I’m actually making some headway on my crocheted silk wrap, all in mushroom colours, that must be finished by October in time for the Fungi & Fibre Symposium—once I got into the pattern, I discovered it was much easier to follow the chart instead of the written instructions, and now I can see where it’s taking me.
This is the back. I’ve also blocked matching side pieces and am now attaching all three sections in such a way as to make openings where I’ll add the sleeves. I’m following the pattern on faith here in the belief that eventually this too will make sense.
The mushrooms are appearing early this year, thanks to a glorious rainy spring and early summer. I hope to squeeze in some dyepot time in the next few weeks, but with three months to go until the big event, my priorities are elsewhere for the most part.
Thanks to an abundance of spring rains, we’re seeing mushrooms a few weeks earlier than usual this year—we can only hope this bodes well for an exceptional season later in the year!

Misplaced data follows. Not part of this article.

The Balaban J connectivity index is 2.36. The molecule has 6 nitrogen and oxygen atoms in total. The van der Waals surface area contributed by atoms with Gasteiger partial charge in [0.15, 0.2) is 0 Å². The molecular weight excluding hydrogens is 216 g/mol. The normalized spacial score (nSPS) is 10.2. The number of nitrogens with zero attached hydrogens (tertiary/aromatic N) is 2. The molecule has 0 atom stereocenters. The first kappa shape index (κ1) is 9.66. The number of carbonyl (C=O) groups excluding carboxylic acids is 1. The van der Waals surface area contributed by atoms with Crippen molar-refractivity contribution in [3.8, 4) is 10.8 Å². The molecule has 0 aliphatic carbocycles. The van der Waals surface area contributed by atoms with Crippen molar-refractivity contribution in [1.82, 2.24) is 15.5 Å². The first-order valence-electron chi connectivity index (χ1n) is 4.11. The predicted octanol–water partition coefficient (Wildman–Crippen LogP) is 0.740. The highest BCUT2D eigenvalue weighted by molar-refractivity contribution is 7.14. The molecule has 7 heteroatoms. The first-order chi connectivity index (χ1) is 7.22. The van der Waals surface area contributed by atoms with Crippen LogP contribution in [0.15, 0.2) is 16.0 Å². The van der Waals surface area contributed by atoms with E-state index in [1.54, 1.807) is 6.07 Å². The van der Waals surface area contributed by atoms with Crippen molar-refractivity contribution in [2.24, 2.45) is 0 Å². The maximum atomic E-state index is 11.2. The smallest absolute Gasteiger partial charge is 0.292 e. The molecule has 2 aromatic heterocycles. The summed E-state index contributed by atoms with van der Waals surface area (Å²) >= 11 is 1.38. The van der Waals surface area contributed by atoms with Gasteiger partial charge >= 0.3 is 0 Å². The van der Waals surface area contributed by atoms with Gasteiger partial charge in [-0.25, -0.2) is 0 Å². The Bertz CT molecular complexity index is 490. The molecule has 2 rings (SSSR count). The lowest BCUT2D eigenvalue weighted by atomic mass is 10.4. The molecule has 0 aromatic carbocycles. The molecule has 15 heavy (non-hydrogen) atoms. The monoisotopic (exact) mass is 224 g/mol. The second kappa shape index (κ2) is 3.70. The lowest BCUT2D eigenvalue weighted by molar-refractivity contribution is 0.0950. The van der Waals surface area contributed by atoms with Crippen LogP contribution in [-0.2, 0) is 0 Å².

This gorgeous Tapinella atrotomentosa caught me quite by surprise a few weeks ago. The slugs had already nibbled on it a bit, so I cut off the largest cap, then tucked ferns and the spiky leaves of Oregon grape around the remaining little ones to give them a chance to grow. I took my treasure home, cut it into slices, and put it on the sunny deck to dry. My dearest used the oven that evening when making dinner (he cooks all our meals, which pleases me no end), so I popped the tray of almost-dry mushrooms into the still-warm oven after dinner.
Much to my dismay, my little strips of Velvet Pax looked over-dark the next morning; not exactly burned, but darker than I’d expected. What had I done? I usually don’t find enough of these to treat them so recklessly and callously! There was nothing for it but to put the sorry little bits in a test dyepot with a few strands of mordanted yarn, to gauge the damage.